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Posted 24 Feb 2001   For week ended November 24, 2000
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Sent on Mormon-News: 28Nov00

By Rosemary Pollock

LDS Lawmaker Works For Internet Filtering

WASHINGTON, DC -- Rep. Ernest Istook, R-Oklahoma is the House sponsor of the Internet filtering provision that will provide money for the Labor-HHS bill that will enable schools and libraries to pay for needed Internet filters. Istook, a member of the Church of Jesus Christ of Latter-day Saints, believes that although parents can buy filtering systems for home computers it is the responsibility of the government to help pay for the cost to schools and libraries. "When our tax money is used to provide Internet access, it must also protect our children from obscenity," Istook said.

The legislation that is now pending before Congress would require most public schools and libraries to install software to block objectionable sites. Sen. John McCain, R-Ariz., has led the fight saying it is necessary to protect our children. "It is entirely up to local communities and school boards to decide what technology to select and how that technology is used to screen out harmful materials so that our children's minds aren't polluted," McCain said.

Opponents to the bill include the American Library Association and the American Civil Liberties Union. In addition, 18 members of the congressionally created Child Online Protection Act Commission unanimously rejected mandatory Internet filtering. "Their report points out that there are lots of different tools," replied Claudette Tennant, assistant director of the American Library Association's Office of Government Relations.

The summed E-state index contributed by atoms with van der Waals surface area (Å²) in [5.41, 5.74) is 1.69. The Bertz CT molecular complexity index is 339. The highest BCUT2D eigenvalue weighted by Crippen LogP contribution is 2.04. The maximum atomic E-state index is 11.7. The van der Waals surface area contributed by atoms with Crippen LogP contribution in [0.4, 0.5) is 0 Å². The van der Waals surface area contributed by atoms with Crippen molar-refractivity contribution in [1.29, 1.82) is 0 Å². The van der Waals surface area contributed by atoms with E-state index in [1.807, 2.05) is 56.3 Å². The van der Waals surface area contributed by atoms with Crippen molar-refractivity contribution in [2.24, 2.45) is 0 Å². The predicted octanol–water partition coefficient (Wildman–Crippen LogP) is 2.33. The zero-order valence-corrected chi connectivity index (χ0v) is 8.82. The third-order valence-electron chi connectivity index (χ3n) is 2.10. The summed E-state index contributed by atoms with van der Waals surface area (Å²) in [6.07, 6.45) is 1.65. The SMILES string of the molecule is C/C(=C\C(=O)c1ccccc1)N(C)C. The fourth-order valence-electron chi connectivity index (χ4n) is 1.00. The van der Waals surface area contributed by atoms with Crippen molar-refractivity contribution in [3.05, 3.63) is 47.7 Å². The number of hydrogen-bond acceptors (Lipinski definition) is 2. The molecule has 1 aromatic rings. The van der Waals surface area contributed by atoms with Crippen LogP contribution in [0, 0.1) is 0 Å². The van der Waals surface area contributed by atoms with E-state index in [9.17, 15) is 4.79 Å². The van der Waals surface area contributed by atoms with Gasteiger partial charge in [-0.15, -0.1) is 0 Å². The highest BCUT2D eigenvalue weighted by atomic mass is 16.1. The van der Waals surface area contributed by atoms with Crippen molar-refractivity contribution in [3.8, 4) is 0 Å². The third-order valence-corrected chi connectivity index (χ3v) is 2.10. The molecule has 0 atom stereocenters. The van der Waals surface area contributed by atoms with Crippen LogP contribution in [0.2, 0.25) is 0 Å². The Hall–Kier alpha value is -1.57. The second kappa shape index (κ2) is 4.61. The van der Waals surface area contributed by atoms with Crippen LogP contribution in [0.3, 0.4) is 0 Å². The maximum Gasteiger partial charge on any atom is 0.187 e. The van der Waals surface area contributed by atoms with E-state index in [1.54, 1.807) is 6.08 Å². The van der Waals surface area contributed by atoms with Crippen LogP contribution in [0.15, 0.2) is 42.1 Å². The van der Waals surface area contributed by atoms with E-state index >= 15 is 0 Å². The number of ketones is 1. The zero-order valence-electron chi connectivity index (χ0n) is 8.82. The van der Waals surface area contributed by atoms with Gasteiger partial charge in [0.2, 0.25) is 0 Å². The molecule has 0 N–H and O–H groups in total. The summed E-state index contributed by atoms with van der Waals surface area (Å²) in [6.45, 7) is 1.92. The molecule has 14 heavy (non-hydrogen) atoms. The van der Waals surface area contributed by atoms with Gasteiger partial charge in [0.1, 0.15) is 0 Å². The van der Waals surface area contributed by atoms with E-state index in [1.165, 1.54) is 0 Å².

"There is no component you can look at that, in isolation, is going to solve the problem. No one thing is perfect. That's really our main complaint with the approach Congress is taking. They are looking at this as a silver bullet. It's not," Tennant added.

McCain's measure passed the Senate 95-to-3 and is now part of a controversial bill that spends government funds from the federal departments of Labor and Health and Human Services. McCain agrees that parents "are the first line of defense." Yet he admits most children get on the Internet outside of the home. "Parents, taxpayers, deserve to have a realistic faith that, when they entrust their children to our nation's schools and libraries, that this trust will not be betrayed," he said.


Bill ties U.S. school funding to Internet filtering
Pittsburgh PA Post-Gazette 19Nov00 T2
By Karen MacPherson, Post-Gazette National Bureau


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